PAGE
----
Use of monoclonal antibodies to a human cytotoxin for its isolation and for examining the self-induction of resistance to this protein

T. Hahn, L. Toker, S. Budilovsky, D. Aderka, Z. Eshhar, D. Wallach

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Abstract

Crude preparations of cytotoxins (CTXs) produced by human peripheral blood mononuclear cells exert a marked cytotoxic effect when applied to cells in the presence of cycloheximide but in its absence can induce resistance to cytotoxicity. To examine the relationship between these cytotoxic and protective activities, we attempted to fully dissociate the CTX from the other proteins secreted by mononuclear cells. Mice injected with preparations of the cytokines secreted by peripheral blood mononuclear cells developed significant titers of serum antibodies to CTX(s). Splenocytes of such immunized mice were fused with NSO myeloma cells; a few among the resulting hybridoma cells secreted CTX-binding antibodies. Immunoadsorbents constructed with a monoclonal antibody produced by one of these hybridomas were used to purify to homogenecity a CTX (M(r) ~17,500) from crude preparations of cytokines, by a single adsorption and elution cycle. Purified CTX was cytotoxic in the presence of cycloheximide but in its absence induced resistance to cytotoxicity; this resistance was manifested by decreased vulnerability to CTX in a subsequent incubation in the presence of cycloheximide. We conclude that CTX itself can induce certain changes in cells, which are reflected in resistance to its own cytotoxic effect.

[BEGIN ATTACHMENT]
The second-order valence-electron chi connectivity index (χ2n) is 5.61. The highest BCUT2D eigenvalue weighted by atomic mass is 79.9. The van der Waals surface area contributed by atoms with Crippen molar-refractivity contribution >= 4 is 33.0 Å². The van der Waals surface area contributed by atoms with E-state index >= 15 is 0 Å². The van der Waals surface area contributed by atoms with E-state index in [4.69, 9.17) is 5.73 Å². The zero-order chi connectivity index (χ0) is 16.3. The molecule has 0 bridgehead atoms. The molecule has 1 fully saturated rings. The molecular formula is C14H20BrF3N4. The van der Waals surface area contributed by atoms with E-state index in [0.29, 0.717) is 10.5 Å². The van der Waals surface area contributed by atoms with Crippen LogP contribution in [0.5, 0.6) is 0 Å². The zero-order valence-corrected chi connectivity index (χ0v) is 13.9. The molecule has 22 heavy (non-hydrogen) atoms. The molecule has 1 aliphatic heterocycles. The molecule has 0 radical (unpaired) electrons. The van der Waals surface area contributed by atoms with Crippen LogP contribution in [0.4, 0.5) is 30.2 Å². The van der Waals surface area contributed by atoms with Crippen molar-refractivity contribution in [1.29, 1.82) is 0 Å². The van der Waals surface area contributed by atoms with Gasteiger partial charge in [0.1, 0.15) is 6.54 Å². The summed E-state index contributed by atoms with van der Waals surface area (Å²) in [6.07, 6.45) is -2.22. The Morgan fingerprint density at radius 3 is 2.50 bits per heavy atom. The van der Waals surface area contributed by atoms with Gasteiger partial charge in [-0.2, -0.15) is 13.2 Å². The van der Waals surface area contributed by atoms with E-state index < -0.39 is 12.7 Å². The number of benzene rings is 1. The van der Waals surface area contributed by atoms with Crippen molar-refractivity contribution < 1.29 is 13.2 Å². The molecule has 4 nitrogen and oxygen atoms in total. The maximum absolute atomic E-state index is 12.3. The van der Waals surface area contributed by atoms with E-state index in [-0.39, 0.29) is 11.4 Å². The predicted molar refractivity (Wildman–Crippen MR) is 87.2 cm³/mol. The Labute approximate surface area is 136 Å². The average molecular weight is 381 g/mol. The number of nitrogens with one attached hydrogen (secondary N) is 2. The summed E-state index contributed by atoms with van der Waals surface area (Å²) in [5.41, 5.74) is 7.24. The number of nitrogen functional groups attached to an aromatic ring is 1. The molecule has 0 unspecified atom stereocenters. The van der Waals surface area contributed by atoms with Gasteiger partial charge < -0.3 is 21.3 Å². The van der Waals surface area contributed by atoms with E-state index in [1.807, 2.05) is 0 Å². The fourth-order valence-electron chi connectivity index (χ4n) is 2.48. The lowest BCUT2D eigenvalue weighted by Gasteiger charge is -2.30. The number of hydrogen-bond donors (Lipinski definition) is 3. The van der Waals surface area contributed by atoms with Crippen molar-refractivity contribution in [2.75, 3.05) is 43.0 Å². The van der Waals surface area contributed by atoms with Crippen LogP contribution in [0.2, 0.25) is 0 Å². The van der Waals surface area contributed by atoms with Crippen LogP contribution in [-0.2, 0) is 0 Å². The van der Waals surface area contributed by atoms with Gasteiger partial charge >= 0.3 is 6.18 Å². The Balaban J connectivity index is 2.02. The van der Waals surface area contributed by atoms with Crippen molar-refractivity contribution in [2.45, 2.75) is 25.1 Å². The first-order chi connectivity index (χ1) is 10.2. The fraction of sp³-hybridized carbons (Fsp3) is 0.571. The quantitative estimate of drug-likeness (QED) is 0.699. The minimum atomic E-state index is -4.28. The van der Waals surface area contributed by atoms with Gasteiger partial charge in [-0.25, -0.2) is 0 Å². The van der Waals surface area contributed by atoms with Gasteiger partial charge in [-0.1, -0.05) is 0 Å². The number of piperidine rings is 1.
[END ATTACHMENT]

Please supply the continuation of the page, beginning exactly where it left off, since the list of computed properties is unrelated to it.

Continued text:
Original languageEnglish
Pages (from-to)3814-3818
Number of pages5
JournalProceedings of the National Academy of Sciences of the United States of America
Volume82
Issue number11
DOIs
StatePublished - 1985

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